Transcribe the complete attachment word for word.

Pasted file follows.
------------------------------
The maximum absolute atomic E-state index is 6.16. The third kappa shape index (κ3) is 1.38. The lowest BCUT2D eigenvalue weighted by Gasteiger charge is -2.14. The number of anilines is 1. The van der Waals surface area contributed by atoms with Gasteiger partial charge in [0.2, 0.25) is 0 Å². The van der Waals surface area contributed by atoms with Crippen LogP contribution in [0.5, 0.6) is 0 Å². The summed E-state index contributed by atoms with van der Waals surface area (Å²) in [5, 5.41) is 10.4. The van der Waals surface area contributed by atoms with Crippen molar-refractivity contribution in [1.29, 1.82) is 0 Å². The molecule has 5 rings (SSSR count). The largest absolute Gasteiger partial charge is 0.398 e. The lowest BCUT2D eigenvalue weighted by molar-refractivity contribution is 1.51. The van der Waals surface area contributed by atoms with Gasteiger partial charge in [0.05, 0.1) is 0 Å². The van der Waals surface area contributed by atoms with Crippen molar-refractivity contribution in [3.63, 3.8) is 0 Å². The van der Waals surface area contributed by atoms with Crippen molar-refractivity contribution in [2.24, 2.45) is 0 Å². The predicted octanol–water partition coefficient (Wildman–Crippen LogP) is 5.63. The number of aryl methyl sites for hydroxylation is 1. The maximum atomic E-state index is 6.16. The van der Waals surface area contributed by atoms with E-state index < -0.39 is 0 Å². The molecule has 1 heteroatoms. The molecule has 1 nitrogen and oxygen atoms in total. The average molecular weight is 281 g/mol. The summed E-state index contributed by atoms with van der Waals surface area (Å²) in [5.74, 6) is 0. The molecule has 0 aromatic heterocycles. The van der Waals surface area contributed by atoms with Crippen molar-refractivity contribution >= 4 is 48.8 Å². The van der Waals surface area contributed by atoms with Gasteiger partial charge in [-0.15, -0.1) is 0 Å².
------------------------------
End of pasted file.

The maximum absolute atomic E-state index is 6.16. The third kappa shape index (κ3) is 1.38. The lowest BCUT2D eigenvalue weighted by Gasteiger charge is -2.14. The number of anilines is 1. The van der Waals surface area contributed by atoms with Gasteiger partial charge in [0.2, 0.25) is 0 Å². The van der Waals surface area contributed by atoms with Crippen LogP contribution in [0.5, 0.6) is 0 Å². The summed E-state index contributed by atoms with van der Waals surface area (Å²) in [5, 5.41) is 10.4. The van der Waals surface area contributed by atoms with Crippen molar-refractivity contribution in [1.29, 1.82) is 0 Å². The molecule has 5 rings (SSSR count). The largest absolute Gasteiger partial charge is 0.398 e. The lowest BCUT2D eigenvalue weighted by molar-refractivity contribution is 1.51. The van der Waals surface area contributed by atoms with Gasteiger partial charge in [0.05, 0.1) is 0 Å². The van der Waals surface area contributed by atoms with Crippen molar-refractivity contribution in [3.63, 3.8) is 0 Å². The van der Waals surface area contributed by atoms with Crippen molar-refractivity contribution in [2.24, 2.45) is 0 Å². The predicted octanol–water partition coefficient (Wildman–Crippen LogP) is 5.63. The number of aryl methyl sites for hydroxylation is 1. The maximum atomic E-state index is 6.16. The van der Waals surface area contributed by atoms with E-state index < -0.39 is 0 Å². The molecule has 1 heteroatoms. The molecule has 1 nitrogen and oxygen atoms in total. The average molecular weight is 281 g/mol. The summed E-state index contributed by atoms with van der Waals surface area (Å²) in [5.74, 6) is 0. The molecule has 0 aromatic heterocycles. The van der Waals surface area contributed by atoms with Crippen molar-refractivity contribution >= 4 is 48.8 Å². The van der Waals surface area contributed by atoms with Gasteiger partial charge in [-0.15, -0.1) is 0 Å².